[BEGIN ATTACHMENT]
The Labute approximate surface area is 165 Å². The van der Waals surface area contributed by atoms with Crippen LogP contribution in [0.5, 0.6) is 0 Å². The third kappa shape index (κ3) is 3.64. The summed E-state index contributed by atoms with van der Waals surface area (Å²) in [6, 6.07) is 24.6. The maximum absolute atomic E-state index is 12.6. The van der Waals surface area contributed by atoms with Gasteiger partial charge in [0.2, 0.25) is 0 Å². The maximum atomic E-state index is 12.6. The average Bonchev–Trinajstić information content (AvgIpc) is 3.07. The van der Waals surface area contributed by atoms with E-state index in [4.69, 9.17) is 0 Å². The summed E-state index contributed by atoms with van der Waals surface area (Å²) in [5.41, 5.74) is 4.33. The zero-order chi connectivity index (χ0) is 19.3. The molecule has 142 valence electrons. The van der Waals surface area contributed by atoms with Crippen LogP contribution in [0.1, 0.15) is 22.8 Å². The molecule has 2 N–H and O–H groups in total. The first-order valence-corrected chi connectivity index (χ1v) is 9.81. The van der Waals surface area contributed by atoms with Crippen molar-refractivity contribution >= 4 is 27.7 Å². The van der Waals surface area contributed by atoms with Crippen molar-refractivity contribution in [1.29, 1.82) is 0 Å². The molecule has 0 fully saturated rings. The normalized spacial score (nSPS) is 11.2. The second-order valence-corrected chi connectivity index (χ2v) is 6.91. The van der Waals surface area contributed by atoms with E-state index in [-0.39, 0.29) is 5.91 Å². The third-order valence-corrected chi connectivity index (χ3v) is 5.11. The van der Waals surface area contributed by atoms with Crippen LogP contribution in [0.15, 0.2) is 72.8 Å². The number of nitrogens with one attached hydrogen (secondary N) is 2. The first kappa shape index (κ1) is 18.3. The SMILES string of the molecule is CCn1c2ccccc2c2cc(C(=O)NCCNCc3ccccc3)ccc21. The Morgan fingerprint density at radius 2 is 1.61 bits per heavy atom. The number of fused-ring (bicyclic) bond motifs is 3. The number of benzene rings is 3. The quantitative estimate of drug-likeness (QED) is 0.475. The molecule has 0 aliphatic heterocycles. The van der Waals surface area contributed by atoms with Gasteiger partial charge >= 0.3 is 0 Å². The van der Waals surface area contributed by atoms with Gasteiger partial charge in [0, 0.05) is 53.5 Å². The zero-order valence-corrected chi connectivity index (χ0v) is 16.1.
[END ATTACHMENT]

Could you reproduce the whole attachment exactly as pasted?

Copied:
The Labute approximate surface area is 165 Å². The van der Waals surface area contributed by atoms with Crippen LogP contribution in [0.5, 0.6) is 0 Å². The third kappa shape index (κ3) is 3.64. The summed E-state index contributed by atoms with van der Waals surface area (Å²) in [6, 6.07) is 24.6. The maximum absolute atomic E-state index is 12.6. The van der Waals surface area contributed by atoms with Gasteiger partial charge in [0.2, 0.25) is 0 Å². The maximum atomic E-state index is 12.6. The average Bonchev–Trinajstić information content (AvgIpc) is 3.07. The van der Waals surface area contributed by atoms with E-state index in [4.69, 9.17) is 0 Å². The summed E-state index contributed by atoms with van der Waals surface area (Å²) in [5.41, 5.74) is 4.33. The zero-order chi connectivity index (χ0) is 19.3. The molecule has 142 valence electrons. The van der Waals surface area contributed by atoms with Crippen LogP contribution in [0.1, 0.15) is 22.8 Å². The molecule has 2 N–H and O–H groups in total. The first-order valence-corrected chi connectivity index (χ1v) is 9.81. The van der Waals surface area contributed by atoms with Crippen molar-refractivity contribution >= 4 is 27.7 Å². The van der Waals surface area contributed by atoms with Crippen molar-refractivity contribution in [1.29, 1.82) is 0 Å². The molecule has 0 fully saturated rings. The normalized spacial score (nSPS) is 11.2. The second-order valence-corrected chi connectivity index (χ2v) is 6.91. The van der Waals surface area contributed by atoms with E-state index in [-0.39, 0.29) is 5.91 Å². The third-order valence-corrected chi connectivity index (χ3v) is 5.11. The van der Waals surface area contributed by atoms with Crippen LogP contribution in [0.15, 0.2) is 72.8 Å². The number of nitrogens with one attached hydrogen (secondary N) is 2. The first kappa shape index (κ1) is 18.3. The SMILES string of the molecule is CCn1c2ccccc2c2cc(C(=O)NCCNCc3ccccc3)ccc21. The Morgan fingerprint density at radius 2 is 1.61 bits per heavy atom. The number of fused-ring (bicyclic) bond motifs is 3. The number of benzene rings is 3. The quantitative estimate of drug-likeness (QED) is 0.475. The molecule has 0 aliphatic heterocycles. The van der Waals surface area contributed by atoms with Gasteiger partial charge >= 0.3 is 0 Å². The van der Waals surface area contributed by atoms with Gasteiger partial charge in [0, 0.05) is 53.5 Å². The zero-order valence-corrected chi connectivity index (χ0v) is 16.1.